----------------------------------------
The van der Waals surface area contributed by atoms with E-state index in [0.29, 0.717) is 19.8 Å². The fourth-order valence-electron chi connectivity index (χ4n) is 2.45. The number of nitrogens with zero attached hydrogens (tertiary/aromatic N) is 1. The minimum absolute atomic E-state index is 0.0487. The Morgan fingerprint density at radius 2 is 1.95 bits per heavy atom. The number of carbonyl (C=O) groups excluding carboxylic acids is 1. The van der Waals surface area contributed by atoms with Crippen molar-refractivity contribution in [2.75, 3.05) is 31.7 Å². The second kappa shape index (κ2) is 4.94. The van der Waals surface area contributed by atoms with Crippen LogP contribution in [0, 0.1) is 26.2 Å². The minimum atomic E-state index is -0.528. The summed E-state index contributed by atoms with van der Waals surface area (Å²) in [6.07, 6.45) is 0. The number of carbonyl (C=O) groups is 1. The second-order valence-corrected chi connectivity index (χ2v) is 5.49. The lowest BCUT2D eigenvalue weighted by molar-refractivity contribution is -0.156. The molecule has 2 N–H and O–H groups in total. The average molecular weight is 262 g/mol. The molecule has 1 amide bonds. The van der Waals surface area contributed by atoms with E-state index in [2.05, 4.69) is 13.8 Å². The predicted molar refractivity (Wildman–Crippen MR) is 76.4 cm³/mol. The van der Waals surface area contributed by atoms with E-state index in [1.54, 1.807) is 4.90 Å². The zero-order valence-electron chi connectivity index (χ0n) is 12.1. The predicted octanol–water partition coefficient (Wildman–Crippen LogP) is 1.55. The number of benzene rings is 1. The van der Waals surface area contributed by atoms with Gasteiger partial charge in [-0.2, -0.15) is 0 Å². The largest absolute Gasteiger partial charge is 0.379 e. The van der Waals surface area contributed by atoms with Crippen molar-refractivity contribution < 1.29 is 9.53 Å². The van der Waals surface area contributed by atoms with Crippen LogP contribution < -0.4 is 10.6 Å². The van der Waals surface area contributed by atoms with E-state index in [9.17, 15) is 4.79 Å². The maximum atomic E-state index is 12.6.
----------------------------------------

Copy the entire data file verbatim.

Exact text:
The van der Waals surface area contributed by atoms with E-state index in [0.29, 0.717) is 19.8 Å². The fourth-order valence-electron chi connectivity index (χ4n) is 2.45. The number of nitrogens with zero attached hydrogens (tertiary/aromatic N) is 1. The minimum absolute atomic E-state index is 0.0487. The Morgan fingerprint density at radius 2 is 1.95 bits per heavy atom. The number of carbonyl (C=O) groups excluding carboxylic acids is 1. The van der Waals surface area contributed by atoms with Crippen molar-refractivity contribution in [2.75, 3.05) is 31.7 Å². The second kappa shape index (κ2) is 4.94. The van der Waals surface area contributed by atoms with Crippen LogP contribution in [0, 0.1) is 26.2 Å². The minimum atomic E-state index is -0.528. The summed E-state index contributed by atoms with van der Waals surface area (Å²) in [6.07, 6.45) is 0. The number of carbonyl (C=O) groups is 1. The second-order valence-corrected chi connectivity index (χ2v) is 5.49. The lowest BCUT2D eigenvalue weighted by molar-refractivity contribution is -0.156. The molecule has 2 N–H and O–H groups in total. The average molecular weight is 262 g/mol. The molecule has 1 amide bonds. The van der Waals surface area contributed by atoms with E-state index in [2.05, 4.69) is 13.8 Å². The predicted molar refractivity (Wildman–Crippen MR) is 76.4 cm³/mol. The van der Waals surface area contributed by atoms with E-state index in [1.54, 1.807) is 4.90 Å². The zero-order valence-electron chi connectivity index (χ0n) is 12.1. The predicted octanol–water partition coefficient (Wildman–Crippen LogP) is 1.55. The number of benzene rings is 1. The van der Waals surface area contributed by atoms with Gasteiger partial charge in [-0.2, -0.15) is 0 Å². The largest absolute Gasteiger partial charge is 0.379 e. The van der Waals surface area contributed by atoms with Crippen molar-refractivity contribution < 1.29 is 9.53 Å². The van der Waals surface area contributed by atoms with Crippen LogP contribution < -0.4 is 10.6 Å². The van der Waals surface area contributed by atoms with E-state index in [9.17, 15) is 4.79 Å². The maximum atomic E-state index is 12.6.